Friday Jun 01 2012
State money woes cloud Placer County spending plan
By: Gus Thomson, Journal Staff Writer
California lawmakers still dealing with multi-billion-dollar deficit as county balances budget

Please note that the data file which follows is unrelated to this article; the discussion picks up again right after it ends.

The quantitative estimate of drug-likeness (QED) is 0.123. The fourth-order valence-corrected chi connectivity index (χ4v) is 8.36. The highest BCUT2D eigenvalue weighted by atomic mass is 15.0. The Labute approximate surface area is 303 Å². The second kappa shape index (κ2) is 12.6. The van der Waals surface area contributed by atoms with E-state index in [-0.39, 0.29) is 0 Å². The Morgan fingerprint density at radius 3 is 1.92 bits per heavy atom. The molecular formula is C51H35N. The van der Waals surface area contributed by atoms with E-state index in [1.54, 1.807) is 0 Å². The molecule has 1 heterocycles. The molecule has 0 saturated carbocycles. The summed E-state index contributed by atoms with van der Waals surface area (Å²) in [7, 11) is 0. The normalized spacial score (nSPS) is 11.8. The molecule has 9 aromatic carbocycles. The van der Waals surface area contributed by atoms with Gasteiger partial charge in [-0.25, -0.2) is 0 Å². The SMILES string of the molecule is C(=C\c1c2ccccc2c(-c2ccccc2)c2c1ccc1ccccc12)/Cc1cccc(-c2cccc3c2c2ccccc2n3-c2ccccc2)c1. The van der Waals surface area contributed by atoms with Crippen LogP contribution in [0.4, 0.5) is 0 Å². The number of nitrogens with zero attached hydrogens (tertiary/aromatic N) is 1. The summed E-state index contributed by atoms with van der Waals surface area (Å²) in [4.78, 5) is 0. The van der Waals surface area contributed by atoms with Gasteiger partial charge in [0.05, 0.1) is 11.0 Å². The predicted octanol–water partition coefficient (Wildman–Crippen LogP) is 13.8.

AUBURN CA - Placer County is poised to take another budget blow but the state of California?s own financial uncertainties are leaving the question an open one on how low spending will go. Supervisors will be asked Tuesday to approve a $690.1 million spending plan that will provide guidance through the summer as state lawmakers hammer out an agreement and county decision-makers fine-tune spending to revenue projections. Graham Knaus, county finance and budget operations manager, said Friday that the County Executive Office will provide an overview of the development of the county?s proposed budget and briefly discuss the state situation at Tuesday?s Board of Supervisors meeting in Auburn. ?This will create an interim spending plan for the county until we have final numbers from the county and from state budget to bring back in September,? Knaus said. A year ago, supervisors OK?d an interim budget of $720.4 million and then adopted a $765.8 million budget in September. A technical change in accounting left the current fiscal year?s final budget 1.1 percent lower that last year?s. This year, projections for decreased property tax revenues have resulted in an even lower projection than last year. ?This budget is built on the solid foundation our board has put in place through long-standing direction and financial policy decisions,? Knaus said. ?It?s balanced and continues the county?s fiscal health in light of the state?s financial downturn.? On the positive side, sales tax has shown some mixed signs of recovery. ?It?s not a huge change to fund county priorities but consumers are beginning to spend more,? Knaus said. The housing and property tax picture, however, remains bleak. ?Projections are for property tax revenues to continue to go down another 1.1 percent in 2012-13,? Knaus said. ?And though we may be around the bottom of an economic downturn, when we emerge it will be at a much slower pace than experienced in the past.? What that means for the county is a budget that continues to focus on core priorities, to retain service levels at their highest possible level, he said. Knaus said the state budget and its impact on the county continue to be an enigma. ?We?re always concerned about the actions of the state and those that directly impact the county -- particularly programs mandated by the state that the county provides,? he said. Two key areas of concern remain the impact of the dissolution of redevelopment agencies and Gov. Jerry Brown?s attempts at a major realignment of services, Knaus said. ?We retain a watchful eye,? he said. ?It seems like they have a long way to go to complete their budget.? In the meantime, while the county can put its own budget on a solid course, it can?t control what happens in Sacramento on how to fund mandated programs the county provides, he said. ?With a $16-billion-dollar-plus state budget deficit, it seems there is the potential for continued reductions of funding supporting health and public safety,? Knaus said. ?There?s a great risk there.? Supervisor Jim Holmes said the state financial problems hinder planning efforts but have become a fact of life for counties developing their budgets for the year. ?It?s kind of like crystal-ball budgeting,? Holmes said. ?You have to make your best estimated guess and prepare for contingencies. And it?s really a challenge every year just to keep up with what?s coming down from the state. I think we?ve weathered the storm these last few years.? Shifts in Sacramento on spending and programs have made preparing a budget a year-round endeavor, Holmes said. ?The governor was touting that the deficit was ?only? $9 billion ? and then it nearly doubles,? Holmes said. ?We do what we can with what we?ve got.?